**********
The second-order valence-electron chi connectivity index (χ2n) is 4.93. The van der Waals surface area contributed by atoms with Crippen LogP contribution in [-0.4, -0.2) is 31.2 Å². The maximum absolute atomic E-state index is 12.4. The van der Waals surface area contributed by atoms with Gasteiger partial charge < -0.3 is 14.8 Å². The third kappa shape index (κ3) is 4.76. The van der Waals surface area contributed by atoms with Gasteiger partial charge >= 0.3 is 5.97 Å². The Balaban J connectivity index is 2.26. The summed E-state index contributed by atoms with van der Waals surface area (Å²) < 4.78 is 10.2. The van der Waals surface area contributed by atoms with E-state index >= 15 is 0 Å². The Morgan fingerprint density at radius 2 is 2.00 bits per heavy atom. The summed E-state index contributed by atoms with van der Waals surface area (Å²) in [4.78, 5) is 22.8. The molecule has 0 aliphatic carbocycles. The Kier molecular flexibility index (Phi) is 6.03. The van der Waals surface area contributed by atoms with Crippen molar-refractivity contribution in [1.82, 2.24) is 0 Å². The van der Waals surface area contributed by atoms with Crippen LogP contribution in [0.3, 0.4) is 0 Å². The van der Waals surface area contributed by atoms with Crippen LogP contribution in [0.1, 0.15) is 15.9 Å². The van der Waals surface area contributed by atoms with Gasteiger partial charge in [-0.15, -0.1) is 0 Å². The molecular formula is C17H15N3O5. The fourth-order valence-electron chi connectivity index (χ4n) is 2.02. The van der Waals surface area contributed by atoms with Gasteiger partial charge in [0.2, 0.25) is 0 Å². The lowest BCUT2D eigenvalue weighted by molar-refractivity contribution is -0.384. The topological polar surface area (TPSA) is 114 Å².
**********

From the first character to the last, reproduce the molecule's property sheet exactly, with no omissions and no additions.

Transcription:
The second-order valence-electron chi connectivity index (χ2n) is 4.93. The van der Waals surface area contributed by atoms with Crippen LogP contribution in [-0.4, -0.2) is 31.2 Å². The maximum absolute atomic E-state index is 12.4. The van der Waals surface area contributed by atoms with Gasteiger partial charge < -0.3 is 14.8 Å². The third kappa shape index (κ3) is 4.76. The van der Waals surface area contributed by atoms with Gasteiger partial charge >= 0.3 is 5.97 Å². The Balaban J connectivity index is 2.26. The summed E-state index contributed by atoms with van der Waals surface area (Å²) < 4.78 is 10.2. The van der Waals surface area contributed by atoms with E-state index >= 15 is 0 Å². The Morgan fingerprint density at radius 2 is 2.00 bits per heavy atom. The summed E-state index contributed by atoms with van der Waals surface area (Å²) in [4.78, 5) is 22.8. The molecule has 0 aliphatic carbocycles. The Kier molecular flexibility index (Phi) is 6.03. The van der Waals surface area contributed by atoms with Crippen molar-refractivity contribution in [1.82, 2.24) is 0 Å². The van der Waals surface area contributed by atoms with Crippen LogP contribution in [0.3, 0.4) is 0 Å². The van der Waals surface area contributed by atoms with Crippen LogP contribution in [0.1, 0.15) is 15.9 Å². The van der Waals surface area contributed by atoms with Gasteiger partial charge in [-0.15, -0.1) is 0 Å². The molecular formula is C17H15N3O5. The fourth-order valence-electron chi connectivity index (χ4n) is 2.02. The van der Waals surface area contributed by atoms with Gasteiger partial charge in [0.2, 0.25) is 0 Å². The lowest BCUT2D eigenvalue weighted by molar-refractivity contribution is -0.384. The topological polar surface area (TPSA) is 114 Å².